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About the course
With ever increasing demands from top management to do more work and decrease costs, investing in predictive maintenance and condition monitoring makes more sense today than ever. While many organizations still rely heavily on time based maintenance, it’s a proven fact that condition monitoring maintenance requires less personnel and saves money and downtime.
This course provides the fundamentals of PDM and condition monitoring applicable to plants, facilities and manufacturing lines. Predictive Maintenance & Condition Monitoring will provide students with a framework to make the right decisions on what equipment needs condition monitoring, what technologies to use to meet their needs and how to measure the effectiveness of their decisions. In addition to exposing participants to the principles and options for a program, they will learn about real world applications that have benefited other successful maintenance programs.
By the end of this course, participants will be able to go back to their facility and immediately apply what they learned to help make their maintenance process more efficient and less expensive.
Upon successful completion of this course, the delegates will be able to:
- Review the key elements of a best practice approach to maintenance management
- Introduce a highly structured method for determining the optimum maintenance program
- Explore the components those comprise an effective predictive and preventive maintenance
- Present maintenance as various integrated business processes that supports the objectives of an organization in the context of total life cycle facility
- Develop a maintenance strategy that integrates all components of maintenance
- Understand current practices in maintenance management and the potential drivers for re-engineering maintenance, the planning & techniques to be applied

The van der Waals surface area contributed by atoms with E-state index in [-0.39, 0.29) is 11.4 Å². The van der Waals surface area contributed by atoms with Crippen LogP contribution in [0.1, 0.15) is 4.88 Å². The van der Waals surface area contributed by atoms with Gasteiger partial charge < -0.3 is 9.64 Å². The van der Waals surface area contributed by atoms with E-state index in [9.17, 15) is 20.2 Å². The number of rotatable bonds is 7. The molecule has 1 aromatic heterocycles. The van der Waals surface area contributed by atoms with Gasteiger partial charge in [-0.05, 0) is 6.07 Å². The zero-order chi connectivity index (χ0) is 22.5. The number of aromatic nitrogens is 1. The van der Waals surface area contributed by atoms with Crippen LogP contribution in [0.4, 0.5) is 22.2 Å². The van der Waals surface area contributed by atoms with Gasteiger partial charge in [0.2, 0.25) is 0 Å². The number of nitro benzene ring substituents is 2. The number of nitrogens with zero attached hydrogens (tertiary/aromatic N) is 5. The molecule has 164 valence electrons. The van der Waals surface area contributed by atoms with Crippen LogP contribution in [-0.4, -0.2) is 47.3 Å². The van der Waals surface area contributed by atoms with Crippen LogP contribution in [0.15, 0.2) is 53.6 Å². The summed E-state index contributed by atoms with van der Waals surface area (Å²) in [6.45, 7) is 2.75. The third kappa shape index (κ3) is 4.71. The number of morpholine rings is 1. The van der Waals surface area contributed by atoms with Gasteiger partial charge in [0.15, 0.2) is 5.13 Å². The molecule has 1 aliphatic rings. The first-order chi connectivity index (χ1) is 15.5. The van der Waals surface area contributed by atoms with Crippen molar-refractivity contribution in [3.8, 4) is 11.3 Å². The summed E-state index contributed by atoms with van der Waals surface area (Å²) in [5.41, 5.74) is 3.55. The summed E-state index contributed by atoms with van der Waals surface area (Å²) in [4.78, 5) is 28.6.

- Describe the role of dependability and quality in maintenance
- Explore the importance of managing risk, safety and the environment
- Understand the role of condition monitoring and information systems in predictive and preventive maintenance
- Identify and plan improvement opportunities using audit results
- Carryout a high level benchmarking analysis
Effective Organization and Management of the Maintenance Function
- Introduction to the Theory and Practice of Maintenance
- Operating Policies by which Maintenance Should Be
- Guided Operating Policies to Reduce Maintenance Work
- Reports from Maintenance
- Area and Centralized Maintenance Control
- Incentive Payment of Maintenance Workers
Recent Methodology of Establishing the Costs and Controls of Maintenance
- Work Measurement
- Rating and Evaluating Maintenance Workers
- Work Simplification in Maintenance
- Estimating Repair and Maintenance Costs
- Small-Plant Maintenance Control
- Maintenance Stores and Inventory Control
- Maintenance Stores
The New Horizons of Maintenance Management
- Corrective Maintenance
- Predictive Maintenance
- An Introduction to the Computer in Maintenance
- Computerized Planning and Scheduling
- New Horizons of Maintenance Stores and Inventory Control
T.P.M. Tools: Reliability, Reliability Centered Maintenance, Risk and Risk Analysis
- Introduces Reliability and the concept of Reliability Centered Maintenance and its application